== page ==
Over the last 5 years, Wisconsin land values remained strong. That’s despite difficult economic conditions and substantial losses in the number of dairy farms. The Wisconsin Agricultural Land Prices Report, by the UW-Madison Division of Extension analyzed more than 8,000 actual sales from 2009-2019, including township level data, land values versus rental rates, influencing factors, and implications for agriculture.
Farmland is the most valuable asset on most farmer’s balance sheet. Estimating land values is always difficult. Each individual parcel of land is unique. Besides location and land productivity/fertility, a number of other factors influence land values. Farmers represent the majority of farmland owners and buyers, therefore farm income and farmers’ access to capital has a large influence on land values.
Land Values across Wisconsin
Between 2014 and 2019, the average annual growth in Wisconsin agricultural land value was 1.8%. Adding those capital gains to a rental income of about 3.25% would give landowners an average annual return on investment of 5.05%. Farmland is considered a low-risk investment. That means its return compares well to other investments like low-risk corporate bonds. They averaged 3.75% over that period. Even those forced to exit dairy, were not necessarily forced to sell their land. Most could continue cropping or rent the land, helping support market values.
Things may not improve in 2020 given the high level of uncertainty in commodity price projections. The lower interest rates and different packages of government aid provide hope for land values to remain steady in 2020. As of June 1, 2020, the data for the first quarter of 2020 indicated stable land prices and did not show any negative impact from the COVID-19 crisis.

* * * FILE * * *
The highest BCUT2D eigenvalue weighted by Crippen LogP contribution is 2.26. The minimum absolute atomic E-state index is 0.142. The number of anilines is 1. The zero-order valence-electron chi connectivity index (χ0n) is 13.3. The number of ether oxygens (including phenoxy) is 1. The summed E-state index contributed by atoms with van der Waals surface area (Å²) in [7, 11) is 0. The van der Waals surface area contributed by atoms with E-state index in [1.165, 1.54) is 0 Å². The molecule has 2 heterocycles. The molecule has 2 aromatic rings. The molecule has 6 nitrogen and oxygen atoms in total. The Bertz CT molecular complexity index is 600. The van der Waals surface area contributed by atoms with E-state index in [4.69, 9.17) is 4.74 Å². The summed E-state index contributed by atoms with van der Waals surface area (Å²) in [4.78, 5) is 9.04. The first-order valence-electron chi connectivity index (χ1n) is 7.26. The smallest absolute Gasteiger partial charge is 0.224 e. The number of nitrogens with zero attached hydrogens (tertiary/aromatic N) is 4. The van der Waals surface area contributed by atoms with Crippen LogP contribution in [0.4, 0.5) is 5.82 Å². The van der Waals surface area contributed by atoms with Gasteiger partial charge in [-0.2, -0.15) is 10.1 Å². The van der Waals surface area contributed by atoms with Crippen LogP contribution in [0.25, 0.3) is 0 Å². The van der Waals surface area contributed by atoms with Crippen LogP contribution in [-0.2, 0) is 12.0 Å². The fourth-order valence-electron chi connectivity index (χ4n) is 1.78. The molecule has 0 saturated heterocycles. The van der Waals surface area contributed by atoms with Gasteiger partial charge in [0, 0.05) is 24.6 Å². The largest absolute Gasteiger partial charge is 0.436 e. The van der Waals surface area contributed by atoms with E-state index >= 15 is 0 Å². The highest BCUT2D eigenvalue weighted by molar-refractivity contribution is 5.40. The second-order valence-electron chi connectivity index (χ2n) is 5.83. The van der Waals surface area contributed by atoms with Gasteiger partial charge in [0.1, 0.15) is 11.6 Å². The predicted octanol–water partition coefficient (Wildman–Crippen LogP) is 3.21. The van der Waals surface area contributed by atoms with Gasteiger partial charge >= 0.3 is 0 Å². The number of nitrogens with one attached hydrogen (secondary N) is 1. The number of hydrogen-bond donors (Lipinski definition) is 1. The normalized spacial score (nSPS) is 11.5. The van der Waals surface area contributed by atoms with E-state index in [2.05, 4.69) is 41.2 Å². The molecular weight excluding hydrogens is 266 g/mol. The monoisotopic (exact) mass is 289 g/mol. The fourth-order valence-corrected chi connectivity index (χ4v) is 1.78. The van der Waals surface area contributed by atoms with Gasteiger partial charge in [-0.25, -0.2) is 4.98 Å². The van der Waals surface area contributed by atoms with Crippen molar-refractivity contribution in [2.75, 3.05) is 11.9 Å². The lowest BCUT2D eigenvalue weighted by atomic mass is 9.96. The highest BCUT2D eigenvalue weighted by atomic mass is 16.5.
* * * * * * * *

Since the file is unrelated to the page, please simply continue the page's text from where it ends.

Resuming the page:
The Wisconsin Land Values report offers an interactive map that shows estimated 2019 agricultural land values at the township level based on almost 9,000 real estate transactions between 2009 and 2019.
Influence of Rental Rate and other factors on land values
Recently land rent has been relatively high compared to value. The 2019 NASS Wisconsin average rental rate for non-irrigated cropland was $137/acre. Ten years ago, land rents were low relative to land prices. That led to intense competition for land to rent and increased rental rates about 8.4% between 2010 and 2014. Given the strategic importance of land control in farming, current high rental rates are unlikely to go down.
The pressure created by growing environmental concerns and the concentration of livestock in some areas has heightened the value of land for nutrient management purposes. In those areas, that use may be a dominant factor in driving demand, even more so than crop and feed productivity. Hence, livestock concentration has also become a key factor affecting local land values in Wisconsin.
Another factor that can help stave off a downturn in land values is the ability of landowners to hold on to their property. The secret to successful real estate investment is the ability to hold on to the asset for long periods. As long as most landowners in a given area will be able to hold onto their parcels until the markets bounce back, the supply of land on the market will remain low and that can go a long way in supporting land prices.
The full Wisconsin Agricultural Land Prices report is available online at https://farms.extension.wisc.edu/articles/wisconsin-agricultural-land-prices/